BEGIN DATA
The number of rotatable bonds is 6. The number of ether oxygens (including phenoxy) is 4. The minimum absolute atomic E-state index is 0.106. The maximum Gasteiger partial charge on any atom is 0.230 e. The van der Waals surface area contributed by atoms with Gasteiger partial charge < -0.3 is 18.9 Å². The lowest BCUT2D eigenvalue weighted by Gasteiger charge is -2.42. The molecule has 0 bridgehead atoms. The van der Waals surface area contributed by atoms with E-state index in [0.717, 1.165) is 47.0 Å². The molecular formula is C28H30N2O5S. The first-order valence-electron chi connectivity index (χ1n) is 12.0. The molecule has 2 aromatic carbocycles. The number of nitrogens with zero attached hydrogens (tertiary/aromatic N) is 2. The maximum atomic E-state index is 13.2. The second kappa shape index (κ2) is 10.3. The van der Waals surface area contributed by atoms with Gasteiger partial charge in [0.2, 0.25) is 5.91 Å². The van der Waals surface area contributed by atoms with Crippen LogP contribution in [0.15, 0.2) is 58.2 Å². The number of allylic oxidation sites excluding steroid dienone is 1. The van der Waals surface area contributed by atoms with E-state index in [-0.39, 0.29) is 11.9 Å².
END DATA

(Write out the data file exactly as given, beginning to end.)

The number of rotatable bonds is 6. The number of ether oxygens (including phenoxy) is 4. The minimum absolute atomic E-state index is 0.106. The maximum Gasteiger partial charge on any atom is 0.230 e. The van der Waals surface area contributed by atoms with Gasteiger partial charge < -0.3 is 18.9 Å². The lowest BCUT2D eigenvalue weighted by Gasteiger charge is -2.42. The molecule has 0 bridgehead atoms. The van der Waals surface area contributed by atoms with E-state index in [0.717, 1.165) is 47.0 Å². The molecular formula is C28H30N2O5S. The first-order valence-electron chi connectivity index (χ1n) is 12.0. The molecule has 2 aromatic carbocycles. The number of nitrogens with zero attached hydrogens (tertiary/aromatic N) is 2. The maximum atomic E-state index is 13.2. The second kappa shape index (κ2) is 10.3. The van der Waals surface area contributed by atoms with Gasteiger partial charge in [0.2, 0.25) is 5.91 Å². The van der Waals surface area contributed by atoms with Crippen LogP contribution in [0.15, 0.2) is 58.2 Å². The number of allylic oxidation sites excluding steroid dienone is 1. The van der Waals surface area contributed by atoms with E-state index in [-0.39, 0.29) is 11.9 Å².